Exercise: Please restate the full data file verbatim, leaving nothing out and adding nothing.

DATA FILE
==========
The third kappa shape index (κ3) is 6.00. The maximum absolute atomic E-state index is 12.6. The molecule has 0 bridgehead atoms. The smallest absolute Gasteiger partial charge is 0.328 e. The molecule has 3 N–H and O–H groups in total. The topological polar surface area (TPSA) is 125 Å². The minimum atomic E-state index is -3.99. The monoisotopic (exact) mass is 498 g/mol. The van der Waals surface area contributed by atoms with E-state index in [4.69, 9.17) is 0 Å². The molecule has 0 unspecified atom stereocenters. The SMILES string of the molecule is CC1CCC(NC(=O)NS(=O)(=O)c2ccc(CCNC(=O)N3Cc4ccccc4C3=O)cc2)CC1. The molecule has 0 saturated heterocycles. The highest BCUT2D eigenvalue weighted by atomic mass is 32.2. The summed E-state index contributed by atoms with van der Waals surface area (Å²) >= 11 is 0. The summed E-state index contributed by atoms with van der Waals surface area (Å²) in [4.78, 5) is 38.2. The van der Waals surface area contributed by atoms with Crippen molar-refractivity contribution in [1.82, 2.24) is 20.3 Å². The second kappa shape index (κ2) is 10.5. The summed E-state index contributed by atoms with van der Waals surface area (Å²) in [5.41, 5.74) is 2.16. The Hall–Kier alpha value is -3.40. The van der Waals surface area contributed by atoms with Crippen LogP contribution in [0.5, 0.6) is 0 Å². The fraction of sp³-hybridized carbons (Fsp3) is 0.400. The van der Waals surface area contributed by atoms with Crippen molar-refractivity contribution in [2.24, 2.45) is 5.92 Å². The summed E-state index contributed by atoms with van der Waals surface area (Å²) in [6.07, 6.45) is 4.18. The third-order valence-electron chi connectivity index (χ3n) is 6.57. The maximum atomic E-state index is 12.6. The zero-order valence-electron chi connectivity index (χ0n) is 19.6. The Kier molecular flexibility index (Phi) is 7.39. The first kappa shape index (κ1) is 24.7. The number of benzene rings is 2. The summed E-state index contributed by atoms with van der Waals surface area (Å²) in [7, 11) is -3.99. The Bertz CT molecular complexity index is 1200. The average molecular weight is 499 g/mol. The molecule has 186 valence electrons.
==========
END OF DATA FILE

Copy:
The third kappa shape index (κ3) is 6.00. The maximum absolute atomic E-state index is 12.6. The molecule has 0 bridgehead atoms. The smallest absolute Gasteiger partial charge is 0.328 e. The molecule has 3 N–H and O–H groups in total. The topological polar surface area (TPSA) is 125 Å². The minimum atomic E-state index is -3.99. The monoisotopic (exact) mass is 498 g/mol. The van der Waals surface area contributed by atoms with E-state index in [4.69, 9.17) is 0 Å². The molecule has 0 unspecified atom stereocenters. The SMILES string of the molecule is CC1CCC(NC(=O)NS(=O)(=O)c2ccc(CCNC(=O)N3Cc4ccccc4C3=O)cc2)CC1. The molecule has 0 saturated heterocycles. The highest BCUT2D eigenvalue weighted by atomic mass is 32.2. The summed E-state index contributed by atoms with van der Waals surface area (Å²) >= 11 is 0. The summed E-state index contributed by atoms with van der Waals surface area (Å²) in [4.78, 5) is 38.2. The van der Waals surface area contributed by atoms with Crippen molar-refractivity contribution in [1.82, 2.24) is 20.3 Å². The second kappa shape index (κ2) is 10.5. The summed E-state index contributed by atoms with van der Waals surface area (Å²) in [5.41, 5.74) is 2.16. The Hall–Kier alpha value is -3.40. The van der Waals surface area contributed by atoms with Crippen LogP contribution in [0.5, 0.6) is 0 Å². The fraction of sp³-hybridized carbons (Fsp3) is 0.400. The van der Waals surface area contributed by atoms with Crippen molar-refractivity contribution in [2.24, 2.45) is 5.92 Å². The summed E-state index contributed by atoms with van der Waals surface area (Å²) in [6.07, 6.45) is 4.18. The third-order valence-electron chi connectivity index (χ3n) is 6.57. The maximum atomic E-state index is 12.6. The zero-order valence-electron chi connectivity index (χ0n) is 19.6. The Kier molecular flexibility index (Phi) is 7.39. The first kappa shape index (κ1) is 24.7. The number of benzene rings is 2. The summed E-state index contributed by atoms with van der Waals surface area (Å²) in [7, 11) is -3.99. The Bertz CT molecular complexity index is 1200. The average molecular weight is 499 g/mol. The molecule has 186 valence electrons.